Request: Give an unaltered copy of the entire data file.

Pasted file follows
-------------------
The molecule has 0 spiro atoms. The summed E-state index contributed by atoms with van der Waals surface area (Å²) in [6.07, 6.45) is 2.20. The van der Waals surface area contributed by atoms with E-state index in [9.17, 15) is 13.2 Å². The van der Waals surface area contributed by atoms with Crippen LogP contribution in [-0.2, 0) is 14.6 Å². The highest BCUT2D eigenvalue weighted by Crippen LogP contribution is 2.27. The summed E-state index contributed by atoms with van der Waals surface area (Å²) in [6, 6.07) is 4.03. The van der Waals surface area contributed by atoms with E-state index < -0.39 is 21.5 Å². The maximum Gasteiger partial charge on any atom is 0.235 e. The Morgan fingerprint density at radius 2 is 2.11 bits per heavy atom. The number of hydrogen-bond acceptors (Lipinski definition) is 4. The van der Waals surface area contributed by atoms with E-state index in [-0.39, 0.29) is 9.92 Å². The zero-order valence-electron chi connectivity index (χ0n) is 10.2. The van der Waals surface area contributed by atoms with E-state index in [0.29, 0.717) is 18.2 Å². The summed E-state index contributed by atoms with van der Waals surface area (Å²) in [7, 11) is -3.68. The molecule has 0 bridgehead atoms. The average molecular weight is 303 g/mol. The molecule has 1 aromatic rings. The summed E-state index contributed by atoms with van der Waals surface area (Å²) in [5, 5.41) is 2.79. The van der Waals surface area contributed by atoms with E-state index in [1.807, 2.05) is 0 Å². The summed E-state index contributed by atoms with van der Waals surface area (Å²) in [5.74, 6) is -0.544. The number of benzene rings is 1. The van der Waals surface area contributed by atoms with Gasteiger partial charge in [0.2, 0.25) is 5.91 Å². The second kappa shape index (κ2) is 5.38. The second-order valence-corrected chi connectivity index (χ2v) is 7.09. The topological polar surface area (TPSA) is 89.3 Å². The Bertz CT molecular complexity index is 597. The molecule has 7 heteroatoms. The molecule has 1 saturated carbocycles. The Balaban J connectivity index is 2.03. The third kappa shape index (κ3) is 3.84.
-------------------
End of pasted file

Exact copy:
The molecule has 0 spiro atoms. The summed E-state index contributed by atoms with van der Waals surface area (Å²) in [6.07, 6.45) is 2.20. The van der Waals surface area contributed by atoms with E-state index in [9.17, 15) is 13.2 Å². The van der Waals surface area contributed by atoms with Crippen LogP contribution in [-0.2, 0) is 14.6 Å². The highest BCUT2D eigenvalue weighted by Crippen LogP contribution is 2.27. The summed E-state index contributed by atoms with van der Waals surface area (Å²) in [6, 6.07) is 4.03. The van der Waals surface area contributed by atoms with E-state index < -0.39 is 21.5 Å². The maximum Gasteiger partial charge on any atom is 0.235 e. The Morgan fingerprint density at radius 2 is 2.11 bits per heavy atom. The number of hydrogen-bond acceptors (Lipinski definition) is 4. The van der Waals surface area contributed by atoms with E-state index in [-0.39, 0.29) is 9.92 Å². The zero-order valence-electron chi connectivity index (χ0n) is 10.2. The van der Waals surface area contributed by atoms with E-state index in [0.29, 0.717) is 18.2 Å². The summed E-state index contributed by atoms with van der Waals surface area (Å²) in [7, 11) is -3.68. The molecule has 0 bridgehead atoms. The average molecular weight is 303 g/mol. The molecule has 1 aromatic rings. The summed E-state index contributed by atoms with van der Waals surface area (Å²) in [5, 5.41) is 2.79. The van der Waals surface area contributed by atoms with E-state index in [1.807, 2.05) is 0 Å². The summed E-state index contributed by atoms with van der Waals surface area (Å²) in [5.74, 6) is -0.544. The number of benzene rings is 1. The van der Waals surface area contributed by atoms with Gasteiger partial charge in [0.2, 0.25) is 5.91 Å². The second kappa shape index (κ2) is 5.38. The second-order valence-corrected chi connectivity index (χ2v) is 7.09. The topological polar surface area (TPSA) is 89.3 Å². The Bertz CT molecular complexity index is 597. The molecule has 7 heteroatoms. The molecule has 1 saturated carbocycles. The Balaban J connectivity index is 2.03. The third kappa shape index (κ3) is 3.84.